Randomised controlled trials (RCTs) are considered the ‘gold standard’ by which novel psychotropic medications and psychological interventions are evaluated and consequently adopted into widespread clinical practice. However, there are some limitations to using RCTs as the basis for developing treatment guidelines. While RCTs allow researchers to determine whether a given medication or intervention is effective in a specific patient sample, for practicing clinicians it is more important to know whether it will work for their particular patient in their particular setting. This information cannot be garnered from an RCT. These inherent limitations are exacerbated by biases in design, recruitment, sample populations and data analysis that are inevitable in real-world studies. While trial registration and CONSORT have been implemented to correct and improve these issues, it is worrying that many trials fail to achieve such standards and yet their findings are used to inform clinical decision making. This perspective piece questions the assumptions of RCTs and highlights the widespread distortion of findings that currently undermine the credibility of this powerful design. It is recommended that the clinical guidelines include advice as to what should be considered good and relevant evidence and that external bodies continue to monitor RCTs to ensure that the outcomes published indeed reflect reality.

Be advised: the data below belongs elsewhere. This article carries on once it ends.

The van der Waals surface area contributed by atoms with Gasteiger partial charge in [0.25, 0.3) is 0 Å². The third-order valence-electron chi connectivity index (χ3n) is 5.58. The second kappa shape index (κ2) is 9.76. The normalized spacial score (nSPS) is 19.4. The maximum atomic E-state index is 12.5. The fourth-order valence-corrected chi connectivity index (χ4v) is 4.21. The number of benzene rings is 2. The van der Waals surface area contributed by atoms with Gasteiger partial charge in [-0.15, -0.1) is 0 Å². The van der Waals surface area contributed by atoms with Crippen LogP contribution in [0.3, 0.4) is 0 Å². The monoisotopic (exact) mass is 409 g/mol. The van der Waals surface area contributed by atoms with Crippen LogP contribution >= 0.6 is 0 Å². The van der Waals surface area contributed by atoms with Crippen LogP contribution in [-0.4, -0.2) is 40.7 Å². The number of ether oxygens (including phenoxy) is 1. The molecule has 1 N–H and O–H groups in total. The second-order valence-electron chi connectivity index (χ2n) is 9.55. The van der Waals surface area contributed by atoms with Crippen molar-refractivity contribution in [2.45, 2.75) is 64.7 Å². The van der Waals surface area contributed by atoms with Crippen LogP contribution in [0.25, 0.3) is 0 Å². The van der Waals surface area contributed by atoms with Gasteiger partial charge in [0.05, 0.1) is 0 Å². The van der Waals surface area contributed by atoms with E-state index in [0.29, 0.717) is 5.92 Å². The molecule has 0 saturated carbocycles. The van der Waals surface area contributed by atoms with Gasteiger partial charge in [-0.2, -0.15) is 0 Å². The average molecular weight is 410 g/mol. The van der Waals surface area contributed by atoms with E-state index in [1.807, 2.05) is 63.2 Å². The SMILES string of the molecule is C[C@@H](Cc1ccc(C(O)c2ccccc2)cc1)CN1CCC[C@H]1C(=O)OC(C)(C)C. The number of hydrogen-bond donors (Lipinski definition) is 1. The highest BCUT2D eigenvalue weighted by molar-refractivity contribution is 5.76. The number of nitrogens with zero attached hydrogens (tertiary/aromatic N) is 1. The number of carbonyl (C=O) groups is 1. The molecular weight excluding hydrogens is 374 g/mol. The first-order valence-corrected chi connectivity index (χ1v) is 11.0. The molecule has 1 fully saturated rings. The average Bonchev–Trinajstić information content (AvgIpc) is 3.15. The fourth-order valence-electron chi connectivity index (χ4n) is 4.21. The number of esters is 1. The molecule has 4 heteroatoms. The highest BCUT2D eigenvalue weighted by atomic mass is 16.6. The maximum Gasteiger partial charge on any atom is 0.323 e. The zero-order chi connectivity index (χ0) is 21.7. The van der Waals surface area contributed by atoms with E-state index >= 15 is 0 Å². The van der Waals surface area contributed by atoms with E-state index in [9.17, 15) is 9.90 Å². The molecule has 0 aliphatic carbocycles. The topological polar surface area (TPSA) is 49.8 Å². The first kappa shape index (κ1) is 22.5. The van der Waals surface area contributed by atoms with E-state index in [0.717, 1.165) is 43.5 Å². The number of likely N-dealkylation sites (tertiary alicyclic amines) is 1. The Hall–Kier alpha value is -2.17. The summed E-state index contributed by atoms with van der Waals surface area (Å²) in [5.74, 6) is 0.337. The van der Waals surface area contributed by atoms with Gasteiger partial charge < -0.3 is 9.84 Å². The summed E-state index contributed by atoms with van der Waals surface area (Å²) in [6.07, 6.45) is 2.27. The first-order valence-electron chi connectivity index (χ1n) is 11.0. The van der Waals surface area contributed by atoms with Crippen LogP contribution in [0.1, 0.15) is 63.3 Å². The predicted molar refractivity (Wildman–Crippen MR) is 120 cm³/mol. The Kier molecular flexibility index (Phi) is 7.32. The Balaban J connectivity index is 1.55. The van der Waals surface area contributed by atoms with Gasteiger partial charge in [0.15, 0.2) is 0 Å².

- protocols & guidelines
- medical ethics
- statistics & research methods
- clinical trials
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Funding The MAC Project was supported logistically by Servier who provided financial assistance with travel and accommodation for those MAC Committee members travelling interstate or overseas to attend the meeting in Sydney (held on 18th March 2017). Members of the committee were not paid to participate in this project and Servier had no input into the content, format or outputs from this project.
Competing interests None declared.
Provenance and peer review Not commissioned; externally peer reviewed.
Collaborators The Mood Assessment and Classification Committee (MAC Committee) comprised academic psychiatrists with clinical expertise in the management of mood disorders and researchers with an interest in depression and bipolar disorders. The independently convened committee specifically targeted contentious aspects of mood disorders diagnosis and assessment with the express aim of informing clinical practice and future research. Members of the committee held one face to face meeting in Sydney (Australia) to discuss the issues in depth and agree upon outcomes. These were then developed further via email correspondence.
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